Monday, 16 June 2014

Scrutinizing the Scrutinizers !

Hi. I’ve actually done this - not for Savile but in another similar sort of case. I wanted to comment/advise (sort of) on

"Osborne Clark Solicitors only receive claims that have PASSED some sort of SCRUTINY from the PI (Dux etc)/ third party (BBC, NHS, etc)  solicitors”

Having been asked to comment on several signed witness statements supposedly so checked, I would advise you (or the solicitors) against assuming this. The impression I have got is that absolutely no checks are done whatsoever except the most desperately obvious, and often not even then. AFAICS all they do is simply write down whatever they are told, re-arrange it into the appropriate format and get them to sign it. (This is not Dux, but one of the several similar scammers). They seem to be often cut and paste jobs.

There are frequently things that are not a matter of opinion, interpretation, or belief - there are things that are either impossible, or utterly improbable.

The one thing that is true, confirmed to me by a solicitor with many years experience of this stuff, is that these people, for all their public shouting about how much they care, are bone idle, and incompetent. They ignore judges guidelines, don’t bother to do anything etc.

The reason they get away with it is because often the ‘defending’ solicitors are equally lazy. It is (IME) almost often two sets of solicitors not trying too hard, not picking up obvious things. the solicitors almost have an arrangement not to push each other too hard, it is really just a negotiation about how much money should be paid out rather than whether the claimants claims are remotely credible. 

Anyone working for the trust must check that their solicitors are fighting hard, making the likes of Dux’s job difficult. It is very easy, IMO, for them to get into a position where they are just both running up bills ‘checking’. I have read things and said - look this is actually impossible, this is utterly implausible.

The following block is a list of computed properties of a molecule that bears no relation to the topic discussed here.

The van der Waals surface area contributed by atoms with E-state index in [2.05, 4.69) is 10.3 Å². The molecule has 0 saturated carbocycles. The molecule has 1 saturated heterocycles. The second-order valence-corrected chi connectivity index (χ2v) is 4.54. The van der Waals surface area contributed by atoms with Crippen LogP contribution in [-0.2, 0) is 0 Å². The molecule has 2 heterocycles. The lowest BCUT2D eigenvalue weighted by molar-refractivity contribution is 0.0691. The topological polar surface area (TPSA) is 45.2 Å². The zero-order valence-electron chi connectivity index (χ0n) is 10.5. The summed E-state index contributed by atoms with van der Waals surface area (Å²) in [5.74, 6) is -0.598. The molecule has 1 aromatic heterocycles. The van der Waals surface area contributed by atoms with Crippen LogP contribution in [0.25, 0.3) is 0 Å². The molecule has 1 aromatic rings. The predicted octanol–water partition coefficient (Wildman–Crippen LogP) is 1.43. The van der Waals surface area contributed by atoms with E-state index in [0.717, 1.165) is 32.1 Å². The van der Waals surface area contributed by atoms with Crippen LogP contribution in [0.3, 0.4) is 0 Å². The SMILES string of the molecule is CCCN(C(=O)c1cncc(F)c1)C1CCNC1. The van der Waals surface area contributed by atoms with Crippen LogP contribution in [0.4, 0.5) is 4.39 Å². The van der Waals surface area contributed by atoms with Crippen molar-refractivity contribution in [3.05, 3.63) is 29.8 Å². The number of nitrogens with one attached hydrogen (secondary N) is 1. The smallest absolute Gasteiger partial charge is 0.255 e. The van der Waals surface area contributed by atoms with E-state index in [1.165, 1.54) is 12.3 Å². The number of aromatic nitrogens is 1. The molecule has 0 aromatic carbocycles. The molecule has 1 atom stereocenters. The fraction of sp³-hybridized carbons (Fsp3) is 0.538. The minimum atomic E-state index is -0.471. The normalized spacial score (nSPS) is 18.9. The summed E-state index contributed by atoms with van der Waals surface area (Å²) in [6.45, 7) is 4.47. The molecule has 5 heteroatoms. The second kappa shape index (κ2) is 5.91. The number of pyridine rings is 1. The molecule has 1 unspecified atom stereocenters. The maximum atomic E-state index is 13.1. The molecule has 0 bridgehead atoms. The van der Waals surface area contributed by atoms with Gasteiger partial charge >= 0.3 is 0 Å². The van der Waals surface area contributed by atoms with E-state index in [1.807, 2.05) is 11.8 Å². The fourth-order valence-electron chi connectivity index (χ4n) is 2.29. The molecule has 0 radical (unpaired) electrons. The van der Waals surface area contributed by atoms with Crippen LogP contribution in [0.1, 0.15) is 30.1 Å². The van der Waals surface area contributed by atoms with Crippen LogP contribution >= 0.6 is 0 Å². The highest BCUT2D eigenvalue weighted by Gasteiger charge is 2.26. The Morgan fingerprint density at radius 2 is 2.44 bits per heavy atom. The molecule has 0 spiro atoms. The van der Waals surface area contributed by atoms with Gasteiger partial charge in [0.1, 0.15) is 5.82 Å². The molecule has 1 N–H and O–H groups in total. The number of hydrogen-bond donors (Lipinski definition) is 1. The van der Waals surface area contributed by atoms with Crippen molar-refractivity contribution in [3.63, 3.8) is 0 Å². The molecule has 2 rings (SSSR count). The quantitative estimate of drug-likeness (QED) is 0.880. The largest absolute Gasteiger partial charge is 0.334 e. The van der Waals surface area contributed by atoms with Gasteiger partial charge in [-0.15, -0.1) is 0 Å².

There are two reasons for this ; firstly under pressure they fall apart, make really simple errors. Secondly, because they are basically lazy, and claimant whose case is ‘too difficult’ is just abandoned. The compo solicitors basically rely on no-one bothering too much, and when they are pushed they can collapse in a heap.


  1. Lazy Incompetence is endemic throughout the system.

    [news quote] Operation Yewtree has snowballed from a handful of complaints made against Savile in a television documentary into the pursuit of Britain’s most prolific sex offender, with detectives having completed 377 individual crime reports. Thirty officers are working on Yewtree, processing 6,000 documents and the officer said he expected more arrests after the search through evidence. [news quote]

    Yewtree was started even before Exposure was broadcast. That was eight months ago. Doing lazy sums and calculating just four weeks per month gives me 32 weeks. Working just a five day week, that is 160 days. With thirty officers, that is 4,800 Man-days. They have written 377 reports? That is one per fortnight.

    1. Whatever the claimants' lawyers do or don't do, those acting for Jimmy's estate MUST do everything in their power to rebut claims that are demonstrably false. That is their duty, no one is above scrutiny. I assume that the beneficiaries (inc the JSCT) have a right to scrutinize ALL the claims made against the estate. After all, the money was INTENDED for them was it not ?

  2. Those checking the claims would do well to read this rather extensive coverage of the defense barrister's closing speech for Rolf Harris today

    "The prosecution has to prove it and they have to prove it so that you are sure, and that's a high standard. A standard that when you analyse the evidence, which is all that any of us can do, the prosecution has not met."

  3. The standard of proof in a criminal case is "beyond all reasonable doubt". In civil cases the standard of proof is the balance of probabilities.

    1. Yes, the burden is so much lighter for accusers and their representatives. The solicitors for the estate should make a fresh claim to the High Court and review their acceptance of the 'scheme'. Witnesses are coming forward and are casting significant doubt on the initial claims. I don't know what the legal aspects are here but one would think that, like any other legal issue, fresh evidence should be grounds for review ?

    2. It is the solicitors for the charitable trust who will have to make a fresh claim to the High Court if they want to review their acceptance of the scheme, which was agreed by the solicitors for the estate, the NHS and the BBC as well as the personal injury lawyers. Aren't they still in the process of appealing against having to pay all the costs of their previous action, when they were given permission to scrutinise all the claims and reject any that prove to be dodgy? Is there any news yet when this appeal will be heard?

    3. "The standard of proof in a criminal case is "beyond all reasonable doubt". In civil cases the standard of proof is the balance of probabilities."

      It's especially odd therefore that when someone approaches a solicitor with a case of "historical sexual abuse", the usual recommendation is to go to the police and seek a criminal conviction first.

    4. Moor/Anon - standards don't apply to the dead !